Holistic Enterprise IT Management: A Pipe Dream?

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Can holistic IT management of the enterprise be achieved? This question came to mind during the keynote address that Rupert Brown, principal architect at Bank of America Merrill Lynch, delivered at the North American Trading Architecture Summit this week.

What I took away from the conference is that it is physically possible monitor and manage enterprise infrastructure from the network up to the application level, but the human element seems to be the sticking point.

The old saying that “perfect is the enemy of good enough” comes to mind. Right now banks are still making profits with their current infrastructure that is good enough. It is easy for each siloed business unit to optimize its specific performance, but orchestrating and optimizing across the enterprise is difficult to accomplish.

The first challenge is knowing what the enterprise looks like. There are tools that will auto-discover network and server infrastructure, but when it comes to applications and how they interact with one another, it's a mystery. How many firms are needlessly duplicating databases and data feeds simply because they are not aware of how different business units use the data?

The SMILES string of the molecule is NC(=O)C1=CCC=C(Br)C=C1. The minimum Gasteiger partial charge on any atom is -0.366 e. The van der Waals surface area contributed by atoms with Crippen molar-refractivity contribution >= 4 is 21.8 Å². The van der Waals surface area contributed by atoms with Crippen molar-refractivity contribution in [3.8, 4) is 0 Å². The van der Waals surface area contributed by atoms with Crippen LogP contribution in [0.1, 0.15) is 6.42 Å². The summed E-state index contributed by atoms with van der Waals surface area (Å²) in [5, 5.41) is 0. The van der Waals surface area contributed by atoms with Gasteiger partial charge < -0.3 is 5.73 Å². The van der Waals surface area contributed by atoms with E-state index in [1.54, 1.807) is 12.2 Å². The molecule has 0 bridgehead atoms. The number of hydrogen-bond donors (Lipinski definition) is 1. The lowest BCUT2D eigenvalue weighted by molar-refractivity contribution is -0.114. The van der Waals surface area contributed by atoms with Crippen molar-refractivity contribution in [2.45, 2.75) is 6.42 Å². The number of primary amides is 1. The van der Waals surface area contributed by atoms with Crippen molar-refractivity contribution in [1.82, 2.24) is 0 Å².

One senior IT executive at the conference joked that his firm plans to give a summer intern a clipboard so that he can inventory all the applications and how they interact. It might have been a flippant answer, but judging by the audience laughter, it seems to ring true for many firms.

Considering the ever-growing and changing nature of enterprise infrastructure, creating a realistic map of it would be a long and expensive project with a delayed return on investment (ROI) for most firms.

However, there is hope. New regulations, such as the change in the reporting standards from the UK Financial Services Authority (FSA), forced firms to address their data handling and management issues. Then there are the technological issues. When firms were preparing for Y2K, they needed to take complete inventory of their applications. But since then there hasn't been a crushing need.

The next industry-technical issue that will give firms a chance to inventory their infrastructures will be the movement from version 4 to version 6 of the IP networking protocol. I'm sure, however, that they will deploy some sort of workaround and delay the migration as long as humanly possible.

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